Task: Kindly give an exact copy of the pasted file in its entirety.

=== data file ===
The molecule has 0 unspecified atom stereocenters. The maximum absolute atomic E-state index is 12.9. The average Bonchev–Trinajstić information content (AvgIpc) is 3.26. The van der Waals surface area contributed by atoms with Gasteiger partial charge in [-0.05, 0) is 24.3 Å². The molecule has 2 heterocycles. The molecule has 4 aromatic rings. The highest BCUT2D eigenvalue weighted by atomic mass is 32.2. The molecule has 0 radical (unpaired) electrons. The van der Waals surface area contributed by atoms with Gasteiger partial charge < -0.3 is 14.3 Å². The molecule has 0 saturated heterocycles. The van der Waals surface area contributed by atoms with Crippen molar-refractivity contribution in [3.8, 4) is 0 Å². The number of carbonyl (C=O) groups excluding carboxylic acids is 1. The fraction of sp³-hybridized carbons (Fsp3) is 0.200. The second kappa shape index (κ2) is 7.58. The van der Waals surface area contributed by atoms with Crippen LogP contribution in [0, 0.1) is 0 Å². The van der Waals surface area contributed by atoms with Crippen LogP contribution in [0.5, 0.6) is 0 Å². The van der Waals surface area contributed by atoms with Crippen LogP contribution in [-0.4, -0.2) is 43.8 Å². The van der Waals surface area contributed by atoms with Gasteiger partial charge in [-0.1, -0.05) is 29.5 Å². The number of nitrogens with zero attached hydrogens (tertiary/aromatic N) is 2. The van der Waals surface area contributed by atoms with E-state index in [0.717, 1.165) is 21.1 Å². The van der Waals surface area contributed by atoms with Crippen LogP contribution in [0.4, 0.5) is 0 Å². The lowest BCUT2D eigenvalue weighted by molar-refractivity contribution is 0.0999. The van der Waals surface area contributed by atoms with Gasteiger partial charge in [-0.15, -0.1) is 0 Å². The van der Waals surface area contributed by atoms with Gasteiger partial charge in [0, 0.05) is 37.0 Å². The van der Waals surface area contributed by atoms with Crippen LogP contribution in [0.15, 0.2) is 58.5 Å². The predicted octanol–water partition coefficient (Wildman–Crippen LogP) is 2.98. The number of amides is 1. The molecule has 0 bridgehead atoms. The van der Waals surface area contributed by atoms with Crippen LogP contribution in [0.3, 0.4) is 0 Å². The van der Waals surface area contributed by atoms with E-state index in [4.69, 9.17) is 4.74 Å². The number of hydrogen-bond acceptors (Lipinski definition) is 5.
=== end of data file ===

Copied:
The molecule has 0 unspecified atom stereocenters. The maximum absolute atomic E-state index is 12.9. The average Bonchev–Trinajstić information content (AvgIpc) is 3.26. The van der Waals surface area contributed by atoms with Gasteiger partial charge in [-0.05, 0) is 24.3 Å². The molecule has 2 heterocycles. The molecule has 4 aromatic rings. The highest BCUT2D eigenvalue weighted by atomic mass is 32.2. The molecule has 0 radical (unpaired) electrons. The van der Waals surface area contributed by atoms with Gasteiger partial charge < -0.3 is 14.3 Å². The molecule has 0 saturated heterocycles. The van der Waals surface area contributed by atoms with Crippen molar-refractivity contribution in [3.8, 4) is 0 Å². The number of carbonyl (C=O) groups excluding carboxylic acids is 1. The fraction of sp³-hybridized carbons (Fsp3) is 0.200. The second kappa shape index (κ2) is 7.58. The van der Waals surface area contributed by atoms with Crippen LogP contribution in [0, 0.1) is 0 Å². The van der Waals surface area contributed by atoms with Crippen LogP contribution in [0.5, 0.6) is 0 Å². The van der Waals surface area contributed by atoms with Crippen LogP contribution in [-0.4, -0.2) is 43.8 Å². The van der Waals surface area contributed by atoms with Gasteiger partial charge in [-0.1, -0.05) is 29.5 Å². The number of nitrogens with zero attached hydrogens (tertiary/aromatic N) is 2. The van der Waals surface area contributed by atoms with E-state index in [0.717, 1.165) is 21.1 Å². The van der Waals surface area contributed by atoms with Crippen LogP contribution in [0.4, 0.5) is 0 Å². The lowest BCUT2D eigenvalue weighted by molar-refractivity contribution is 0.0999. The van der Waals surface area contributed by atoms with Gasteiger partial charge in [-0.15, -0.1) is 0 Å². The van der Waals surface area contributed by atoms with Gasteiger partial charge in [0, 0.05) is 37.0 Å². The van der Waals surface area contributed by atoms with Crippen LogP contribution in [0.15, 0.2) is 58.5 Å². The predicted octanol–water partition coefficient (Wildman–Crippen LogP) is 2.98. The number of amides is 1. The molecule has 0 bridgehead atoms. The van der Waals surface area contributed by atoms with Crippen LogP contribution in [0.3, 0.4) is 0 Å². The van der Waals surface area contributed by atoms with E-state index in [4.69, 9.17) is 4.74 Å². The number of hydrogen-bond acceptors (Lipinski definition) is 5.